In October 1998, I received an email from P.M., who was seeking information about her Simmons forebears. During the antebellum era, the Simmonses were a large free family of color in Duplin and Wayne Counties. Though I am not one, I’ve researched them both in my free people of color work and because several Simmonses have intermarried into my lines. I quickly identified P.M.’s great-grandfather, George Robert Simmons, as the son of George W. and Axey (or Flaxy) Jane Manuel Simmons and, accordingly, brother of Ann Elizabeth Henderson Simmons‘ husband Hillary B. Simmons. I was also able to provide information about her Artis line, but came up blank when she mentioned her great-grandmother, Mary McCullin Simmons. Then: “Mary’s sister Susie married a Lucien Henderson,” P.M. wrote. “I think they lived in Dudley. My mother remembers visiting her when she was a little girl. Does his name ring a bell?”
It did indeed. James Lucian Henderson, whom I’ve written about several times, including here and here, was my grandmother’s beloved great-uncle. In the hours I recorded her talking about her people, my grandmother mentioned Aunt Susie several times:
And A’nt Susie was real light, and her hair was all white, and she’d plait it in little plaits, and then tuck ’em up. It didn’t grow that much, ’cause it wasn’t long. And she had a rag on her head all the time. Only time she’d comb it was — when she’d be combing her head, you’d see it. And it was just about like this. [Indicates the length of two finger joints.] Shorter than this. I don’t know whether she cut it off or not. But it didn’t grow, and it was white, and she’d put that rag back around her head. After she’d comb her hair. And it was doing like that all the time. Shaking. Her head was shaking, and I asked Mama, “What’s wrong with her?” How come her head was shaking all the time? And she said, “Well, it’s a sickness.” She said, “I don’t remember what they call it.” So I didn’t say nothing else about that. I used to go down there. She couldn’t cook. Like over the stove, like cook dinner, after twelve o’clock. Had to cook it before twelve o’clock before it got too hot. Because she couldn’t be over the stove, she’d fall out, if she was over the stove. So Uncle Lucian always got up and cooked breakfast.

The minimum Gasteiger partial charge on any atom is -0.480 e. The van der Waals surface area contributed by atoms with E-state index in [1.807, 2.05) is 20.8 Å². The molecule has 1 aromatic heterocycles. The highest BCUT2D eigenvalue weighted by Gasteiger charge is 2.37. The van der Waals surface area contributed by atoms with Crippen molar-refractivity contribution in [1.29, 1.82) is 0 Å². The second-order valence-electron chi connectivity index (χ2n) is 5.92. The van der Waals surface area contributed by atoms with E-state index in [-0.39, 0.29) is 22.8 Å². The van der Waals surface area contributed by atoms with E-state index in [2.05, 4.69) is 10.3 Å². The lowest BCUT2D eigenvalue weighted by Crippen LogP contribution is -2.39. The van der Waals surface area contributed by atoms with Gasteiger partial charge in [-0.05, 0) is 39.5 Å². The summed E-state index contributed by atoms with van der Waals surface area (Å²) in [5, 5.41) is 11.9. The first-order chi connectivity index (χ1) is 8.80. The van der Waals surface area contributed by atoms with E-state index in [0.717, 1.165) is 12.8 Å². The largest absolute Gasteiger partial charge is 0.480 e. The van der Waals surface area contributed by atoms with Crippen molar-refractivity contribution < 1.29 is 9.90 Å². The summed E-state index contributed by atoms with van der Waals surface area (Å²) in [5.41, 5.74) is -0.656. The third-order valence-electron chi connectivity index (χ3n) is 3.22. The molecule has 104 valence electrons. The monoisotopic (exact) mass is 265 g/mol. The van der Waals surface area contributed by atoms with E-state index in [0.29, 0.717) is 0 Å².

So we come up there and stay, and Aunt Susie, she’d be out there in the yard to the pump or something. I never did see her with her hair. She’d always have a pocket handkerchief, look like, tied to the corner and out it up on her head and tuck it up under her hair. And it was white like cotton. And so, I don’t think she ever left the house. See Uncle Lucian always went to church right up there from the house. I don’t know what the name of Uncle Lucian’s church was. It had a funny name, but I don’t know whether it was Methodist or Baptist, but she didn’t go to church. She never left the house that I know of. I told Mama, “She’s gon shake her head off.” She said, “It was a palsy, that’s how come.” I said to Mama, I said, “That thing’s gon shake her head off.” And I said, ‘Hmm, why she have a rag on her head all the time and her head just shaking like that?’ It be a white rag up there. I wanted to ask her so bad. But I didn’t. Didn’t never ask her.
I recently heard from P.M. again and pulled out our old correspondence. Here’s what I now know about the McCullins: